Silent auctions are a popular way to raise funds at a charity benefit event. You’ll find that most attendees are already familiar with how they work. But in short, at a silent auction items are placed for display and bidders sign a sheet with a name or bidder number and bidding amount. The winner of the auction item is the person with the highest bid at the predetermined end time of the auction. Here are five reasons why silent auctions can be a profitable fundraising strategy for your group.

1. Provides a Valuable Gift

Many people feel drawn to support various charities, often because of their personal experiences or interests. On the other hand, others may not have a strong reason to support your particular cause. An auction provides a way for them to support your organization and also get something valuable in return. Some people will find an auction item that they just “have to have” and bid because they want the item. For many people the combination of giving to a “good cause” and the draw of the auction item itself will convince them to bid on the auction item.

2. Easy to Add-on to Other Events

Silent auctions can easily be incorporated into a larger event. Most events that are held indoors can also have a silent auction. There simply needs to be a place for the tables to display the items, enough room for visitors to comfortably browse through the selections and space for the checkout table.

3. Great for ‘First Timers’

If this is the first time that your organization is hosting a fundraising event, a silent auction is a good auction to start with. Unlike a live auction, you do not need to hire an auctioneer or find big ticket items.

Because silent auctions are scalable you can have as few as a dozen good items and see a boost in your fundraising results. Depending on how many items you plan on getting and the overall size of the event, the silent auction can be planned and executed by just two or three people.

4. Increases Funds Raised at an Event

Most of the revenue that comes from special events is from auctions, raffles or some other fundraising vehicle rather than the ticket revenues. The silent auction can significantly increase the overall funds raised at your event.

Attendees come to an event for the dinner and entertainment and bid for silent auction items while they are there. They may have not planned on bidding, but because they either find an item they want, or desire to further support your organization, they will participate in the silent auction. Many people enjoy “winning” auction items and may look forward to this part of the event. Successful silent auctions can become an aspect of the event that your supporters look forward to each year.

5. Complements a Live Auction

To keep the interest of attendees, live auctions should be limited in time from 30 minutes to 1 hour maximum. Having the silent auction actually helps the live portion by placing lower demand/lower priced items on the Silent Auction tables. The live auction can then focus on the hottest items.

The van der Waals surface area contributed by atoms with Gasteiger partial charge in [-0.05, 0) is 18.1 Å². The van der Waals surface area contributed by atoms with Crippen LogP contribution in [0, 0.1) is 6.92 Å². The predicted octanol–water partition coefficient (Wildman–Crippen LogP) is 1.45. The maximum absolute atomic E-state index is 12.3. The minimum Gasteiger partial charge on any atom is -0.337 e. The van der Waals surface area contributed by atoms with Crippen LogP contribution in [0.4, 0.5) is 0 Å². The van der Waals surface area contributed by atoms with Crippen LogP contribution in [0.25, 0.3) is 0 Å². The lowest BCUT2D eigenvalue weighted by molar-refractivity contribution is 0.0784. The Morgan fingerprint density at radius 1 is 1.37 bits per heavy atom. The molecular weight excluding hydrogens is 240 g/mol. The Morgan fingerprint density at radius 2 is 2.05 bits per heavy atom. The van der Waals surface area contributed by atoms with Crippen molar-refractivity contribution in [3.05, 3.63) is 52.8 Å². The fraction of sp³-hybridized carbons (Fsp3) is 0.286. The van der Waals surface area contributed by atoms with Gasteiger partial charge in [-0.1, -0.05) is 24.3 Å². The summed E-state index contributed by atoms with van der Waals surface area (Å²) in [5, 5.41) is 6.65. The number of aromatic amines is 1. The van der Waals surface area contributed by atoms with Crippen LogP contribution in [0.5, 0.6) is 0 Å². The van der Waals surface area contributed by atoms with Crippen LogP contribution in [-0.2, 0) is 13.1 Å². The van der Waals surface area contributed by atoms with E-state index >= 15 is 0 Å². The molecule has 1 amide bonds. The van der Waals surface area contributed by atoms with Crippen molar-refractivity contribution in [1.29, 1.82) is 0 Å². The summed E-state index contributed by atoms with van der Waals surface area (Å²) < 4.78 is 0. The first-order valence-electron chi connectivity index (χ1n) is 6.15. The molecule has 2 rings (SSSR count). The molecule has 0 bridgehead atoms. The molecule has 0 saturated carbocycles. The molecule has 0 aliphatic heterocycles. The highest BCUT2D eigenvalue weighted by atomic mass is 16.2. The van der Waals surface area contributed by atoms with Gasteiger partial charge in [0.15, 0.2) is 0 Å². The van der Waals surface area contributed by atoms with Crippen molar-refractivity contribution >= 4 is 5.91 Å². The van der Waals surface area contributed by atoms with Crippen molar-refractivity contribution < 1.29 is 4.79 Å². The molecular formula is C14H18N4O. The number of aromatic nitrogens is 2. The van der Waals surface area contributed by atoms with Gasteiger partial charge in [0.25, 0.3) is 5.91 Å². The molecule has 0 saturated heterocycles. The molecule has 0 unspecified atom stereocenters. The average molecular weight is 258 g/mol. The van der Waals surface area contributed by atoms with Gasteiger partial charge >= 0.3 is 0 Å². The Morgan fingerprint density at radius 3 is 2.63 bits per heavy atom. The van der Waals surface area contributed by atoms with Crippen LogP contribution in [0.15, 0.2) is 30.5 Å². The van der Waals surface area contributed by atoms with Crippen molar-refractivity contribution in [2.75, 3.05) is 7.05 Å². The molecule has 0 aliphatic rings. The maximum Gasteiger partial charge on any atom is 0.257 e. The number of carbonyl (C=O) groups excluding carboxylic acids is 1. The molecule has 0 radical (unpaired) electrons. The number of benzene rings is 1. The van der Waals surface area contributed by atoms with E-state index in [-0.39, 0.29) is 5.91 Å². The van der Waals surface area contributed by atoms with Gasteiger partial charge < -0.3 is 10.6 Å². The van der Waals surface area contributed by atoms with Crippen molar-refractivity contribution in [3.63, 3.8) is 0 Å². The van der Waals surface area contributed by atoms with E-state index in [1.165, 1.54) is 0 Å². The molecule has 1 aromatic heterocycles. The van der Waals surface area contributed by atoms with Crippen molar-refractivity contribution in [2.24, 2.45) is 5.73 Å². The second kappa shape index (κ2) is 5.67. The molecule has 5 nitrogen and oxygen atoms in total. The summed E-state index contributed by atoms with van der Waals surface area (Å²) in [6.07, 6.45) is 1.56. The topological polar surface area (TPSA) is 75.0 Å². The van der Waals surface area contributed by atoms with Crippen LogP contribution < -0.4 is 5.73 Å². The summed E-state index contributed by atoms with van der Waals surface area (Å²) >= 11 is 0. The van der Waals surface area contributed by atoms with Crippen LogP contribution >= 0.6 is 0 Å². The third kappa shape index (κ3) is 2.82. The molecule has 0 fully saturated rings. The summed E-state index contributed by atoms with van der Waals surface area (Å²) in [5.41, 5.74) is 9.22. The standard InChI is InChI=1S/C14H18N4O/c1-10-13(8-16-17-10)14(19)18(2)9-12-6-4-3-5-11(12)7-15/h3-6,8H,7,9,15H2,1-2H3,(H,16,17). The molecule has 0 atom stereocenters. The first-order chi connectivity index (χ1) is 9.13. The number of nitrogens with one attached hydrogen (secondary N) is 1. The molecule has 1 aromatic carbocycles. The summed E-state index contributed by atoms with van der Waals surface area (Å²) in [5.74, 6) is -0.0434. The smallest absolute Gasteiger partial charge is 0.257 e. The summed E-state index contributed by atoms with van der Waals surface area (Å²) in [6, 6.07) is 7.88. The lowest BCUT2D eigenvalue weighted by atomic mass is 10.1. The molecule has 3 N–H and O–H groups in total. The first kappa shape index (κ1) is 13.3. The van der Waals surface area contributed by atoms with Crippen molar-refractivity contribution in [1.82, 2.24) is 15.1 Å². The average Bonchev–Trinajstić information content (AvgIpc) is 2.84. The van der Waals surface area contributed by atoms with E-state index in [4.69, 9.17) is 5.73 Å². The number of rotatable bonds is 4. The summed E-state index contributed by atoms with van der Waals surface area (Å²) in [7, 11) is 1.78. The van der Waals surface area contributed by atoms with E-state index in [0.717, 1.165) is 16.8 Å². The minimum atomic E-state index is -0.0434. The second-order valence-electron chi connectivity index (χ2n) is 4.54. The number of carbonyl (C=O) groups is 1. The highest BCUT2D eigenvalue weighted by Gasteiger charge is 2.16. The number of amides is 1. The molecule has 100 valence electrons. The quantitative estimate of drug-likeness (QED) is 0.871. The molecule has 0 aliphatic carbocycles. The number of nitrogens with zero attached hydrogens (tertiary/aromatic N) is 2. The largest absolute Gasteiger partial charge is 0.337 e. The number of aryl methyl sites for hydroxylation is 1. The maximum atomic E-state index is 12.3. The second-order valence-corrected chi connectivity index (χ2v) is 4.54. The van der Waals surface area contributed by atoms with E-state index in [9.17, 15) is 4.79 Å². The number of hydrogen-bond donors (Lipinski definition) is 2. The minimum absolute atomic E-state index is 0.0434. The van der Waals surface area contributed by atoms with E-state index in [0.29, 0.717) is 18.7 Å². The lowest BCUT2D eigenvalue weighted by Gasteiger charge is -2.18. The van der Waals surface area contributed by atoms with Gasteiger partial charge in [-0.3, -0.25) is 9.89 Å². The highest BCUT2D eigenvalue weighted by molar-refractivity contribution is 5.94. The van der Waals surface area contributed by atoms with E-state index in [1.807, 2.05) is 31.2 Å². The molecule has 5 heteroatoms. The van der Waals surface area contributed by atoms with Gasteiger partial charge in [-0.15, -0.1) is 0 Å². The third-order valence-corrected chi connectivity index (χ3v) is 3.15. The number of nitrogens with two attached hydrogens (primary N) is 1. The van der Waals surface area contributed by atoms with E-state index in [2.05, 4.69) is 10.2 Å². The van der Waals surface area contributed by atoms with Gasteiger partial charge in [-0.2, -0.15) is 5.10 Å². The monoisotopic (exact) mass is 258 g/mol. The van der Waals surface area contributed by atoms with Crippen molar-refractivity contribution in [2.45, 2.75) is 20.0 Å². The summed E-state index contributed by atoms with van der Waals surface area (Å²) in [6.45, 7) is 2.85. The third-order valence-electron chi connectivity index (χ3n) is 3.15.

It is best to close the silent auction before the live auction begins. Then patrons can all attend the live segment. The Cashier’s Table should be open after the silent auction closes so those that don’t plan on bidding in the live segment can go ahead and checkout. The cashier will then stay open until after the live portion so you may check out all auction winners.

This article is an excerpt from Chapter 1 of the Step by Step Fundraising Guide to Silent Auctions

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Posted on 19 February 2008

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5 Comments For This Post

  1. Claudia (Sims) Opheikens says:

    I really appreciated all the info in this entire website.

    We are doing a fund raiser for a terminal cancer
    patient and some people want to do a raffle
    while others prefer a silent auction.
    I was looking for the pro’s and con’s of each
    to help our committee make an informed decision.

    Thanks for all the info you have here.
    We may go ahead and have both at the saem time.

  2. Sandra Sims says:

    Hi Claudia, great question. A silent auction needs to be held at an event like a dinner with at least 50, preferably 100 or more attendees. It’s a bit more labor intensive. With raffles you can sell tickets anytime leading up to an event, or even not do the drawing at an event. You’d just need to make sure that such a drawing is legal in your area and comply with all of the requirements.

  3. Vanessa Song-Rogers says:

    Is there ever live bidding at a silent auction?
    Thanks
    Vanessa

  4. Sandra Sims says:

    Hi Vanessa. Yes, many events have both a silent and live auction. At most events attendees have a short attention span so a live auction just lasts from 15-60 minutes. You can put your best, highest valued and most competitive items up for live bidding. All the other items can go in the silent auction. The live auction can also occur before the end of the silent auction. So if attendees do not get what they bid for on the live floor, they can make bids on other items before the silent portion closes.

  5. anna says:

    Should tickets go to the highest bidder?


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